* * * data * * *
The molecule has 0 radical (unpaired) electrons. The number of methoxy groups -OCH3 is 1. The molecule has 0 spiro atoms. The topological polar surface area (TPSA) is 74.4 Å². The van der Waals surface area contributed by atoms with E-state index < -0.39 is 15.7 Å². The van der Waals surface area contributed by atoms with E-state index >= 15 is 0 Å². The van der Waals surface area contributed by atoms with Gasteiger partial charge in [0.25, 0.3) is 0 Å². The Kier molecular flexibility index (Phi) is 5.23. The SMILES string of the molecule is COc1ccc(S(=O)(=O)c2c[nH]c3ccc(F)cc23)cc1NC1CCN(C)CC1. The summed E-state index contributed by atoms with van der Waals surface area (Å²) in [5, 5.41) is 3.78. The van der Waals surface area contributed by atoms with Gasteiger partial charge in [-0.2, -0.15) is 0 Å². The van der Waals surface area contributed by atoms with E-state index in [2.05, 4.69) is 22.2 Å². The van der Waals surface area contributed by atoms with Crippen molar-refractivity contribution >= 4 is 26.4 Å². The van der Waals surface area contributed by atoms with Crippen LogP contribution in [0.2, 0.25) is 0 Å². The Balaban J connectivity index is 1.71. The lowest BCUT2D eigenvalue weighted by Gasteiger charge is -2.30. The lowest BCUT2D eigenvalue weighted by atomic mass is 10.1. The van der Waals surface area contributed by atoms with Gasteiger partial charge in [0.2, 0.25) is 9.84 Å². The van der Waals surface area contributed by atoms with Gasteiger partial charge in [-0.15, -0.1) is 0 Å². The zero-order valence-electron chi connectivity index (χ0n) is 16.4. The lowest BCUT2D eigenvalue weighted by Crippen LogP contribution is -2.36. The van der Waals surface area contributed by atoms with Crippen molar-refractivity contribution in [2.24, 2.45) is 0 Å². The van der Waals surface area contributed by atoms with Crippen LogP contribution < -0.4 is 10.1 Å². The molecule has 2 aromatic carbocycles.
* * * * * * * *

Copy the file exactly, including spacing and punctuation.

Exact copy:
The molecule has 0 radical (unpaired) electrons. The number of methoxy groups -OCH3 is 1. The molecule has 0 spiro atoms. The topological polar surface area (TPSA) is 74.4 Å². The van der Waals surface area contributed by atoms with E-state index < -0.39 is 15.7 Å². The van der Waals surface area contributed by atoms with E-state index >= 15 is 0 Å². The van der Waals surface area contributed by atoms with Gasteiger partial charge in [0.25, 0.3) is 0 Å². The Kier molecular flexibility index (Phi) is 5.23. The SMILES string of the molecule is COc1ccc(S(=O)(=O)c2c[nH]c3ccc(F)cc23)cc1NC1CCN(C)CC1. The summed E-state index contributed by atoms with van der Waals surface area (Å²) in [5, 5.41) is 3.78. The van der Waals surface area contributed by atoms with Gasteiger partial charge in [-0.2, -0.15) is 0 Å². The van der Waals surface area contributed by atoms with E-state index in [2.05, 4.69) is 22.2 Å². The van der Waals surface area contributed by atoms with Crippen molar-refractivity contribution >= 4 is 26.4 Å². The van der Waals surface area contributed by atoms with Crippen LogP contribution in [0.2, 0.25) is 0 Å². The Balaban J connectivity index is 1.71. The lowest BCUT2D eigenvalue weighted by Gasteiger charge is -2.30. The lowest BCUT2D eigenvalue weighted by atomic mass is 10.1. The van der Waals surface area contributed by atoms with Gasteiger partial charge in [0.2, 0.25) is 9.84 Å². The van der Waals surface area contributed by atoms with Gasteiger partial charge in [-0.15, -0.1) is 0 Å². The zero-order valence-electron chi connectivity index (χ0n) is 16.4. The lowest BCUT2D eigenvalue weighted by Crippen LogP contribution is -2.36. The van der Waals surface area contributed by atoms with Crippen molar-refractivity contribution in [2.24, 2.45) is 0 Å². The van der Waals surface area contributed by atoms with Crippen LogP contribution < -0.4 is 10.1 Å². The molecule has 2 aromatic carbocycles.